Facebook responded, stressing that it isn’t building a competitive platform to iOS. “We don’t expect developers to choose between HTML5 and native apps,” the company says. “We expect they will choose both, just as we did. We view HTML5 as a technology, not a platform.”
Yet by lacing this HTML5 version of the site with Credits, Facebook is in effect creating an alternative monetization scheme for mobile developers.
Taking a step back, there are definitely opportunities for Facebook to provide an attractive mobile platform. However, even though the company has long prided itself on being younger and more agile than competitors, this is a case where being too young has its costs. Facebook’s options are limited by the fact that it doesn’t have ownership of lower levels in the technology stack like the OS or hardware. Google laid the groundwork for Android when it bought Andy Rubin’s company in 2005 and Apple was working on the iPhone years before its launch in 2007 — when Facebook had just 50 million users.
That said, here are some of the ways Facebook could offer more to mobile developers, and then some of the ways where it might fall short:
Facebook could finally be a decent distribution solution for the long-tail of mobile apps that don’t have a top 100 ranking: Navigating the iOS store is strangely anachronistic. It’s almost like the human-curated, directory-based approach Yahoo pioneered in the 1990s. Developers at the top of the charts get a disproportionate amount of downloads — sometimes more than 1 million a day at this point — and then the number of installs drops dramatically the farther down the list an app falls.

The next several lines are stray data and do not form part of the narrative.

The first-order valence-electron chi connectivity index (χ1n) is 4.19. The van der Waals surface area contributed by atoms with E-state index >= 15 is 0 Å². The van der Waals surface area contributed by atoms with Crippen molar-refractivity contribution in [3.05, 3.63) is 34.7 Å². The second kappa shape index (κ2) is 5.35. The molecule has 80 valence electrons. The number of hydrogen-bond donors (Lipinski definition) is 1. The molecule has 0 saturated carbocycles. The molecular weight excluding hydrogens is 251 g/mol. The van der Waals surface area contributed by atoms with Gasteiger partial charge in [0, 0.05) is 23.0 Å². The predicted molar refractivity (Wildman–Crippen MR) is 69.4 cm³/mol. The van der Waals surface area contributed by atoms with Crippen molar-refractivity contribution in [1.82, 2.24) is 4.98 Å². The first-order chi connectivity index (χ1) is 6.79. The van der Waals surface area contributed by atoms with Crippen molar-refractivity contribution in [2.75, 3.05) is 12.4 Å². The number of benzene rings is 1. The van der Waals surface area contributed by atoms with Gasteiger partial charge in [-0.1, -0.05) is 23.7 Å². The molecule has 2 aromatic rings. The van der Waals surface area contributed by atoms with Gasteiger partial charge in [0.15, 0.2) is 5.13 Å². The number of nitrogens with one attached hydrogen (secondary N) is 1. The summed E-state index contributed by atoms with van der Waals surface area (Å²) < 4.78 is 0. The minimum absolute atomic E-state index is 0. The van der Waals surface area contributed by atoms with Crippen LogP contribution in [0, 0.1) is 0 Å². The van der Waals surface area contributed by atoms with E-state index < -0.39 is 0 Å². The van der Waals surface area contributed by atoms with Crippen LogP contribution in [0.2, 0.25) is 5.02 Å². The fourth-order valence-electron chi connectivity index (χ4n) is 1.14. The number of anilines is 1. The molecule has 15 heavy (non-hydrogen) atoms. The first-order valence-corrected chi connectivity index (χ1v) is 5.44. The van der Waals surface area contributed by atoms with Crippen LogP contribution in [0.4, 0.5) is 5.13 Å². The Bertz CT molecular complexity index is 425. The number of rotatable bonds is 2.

Because of this winner-take-all effect, developers with capital do anything they can — cross-promotion, spending on burst campaigns on mobile ad networks, paying for a slot on Free App A Day, etc. — just so they can break into the top of the charts. That’s why incentivized installs through offer walls became a widespread practice over the past year until Apple cracked down on them in April. To run a sizable business, developers need to predictably be able to get their products in front of consumers.
A meaningful alternative for distribution has yet to emerge. The Twitter-iOS integration is promising, but the Twitter platform has not proven itself to be decent viral channel for games, the biggest and most lucrative category of mobile apps.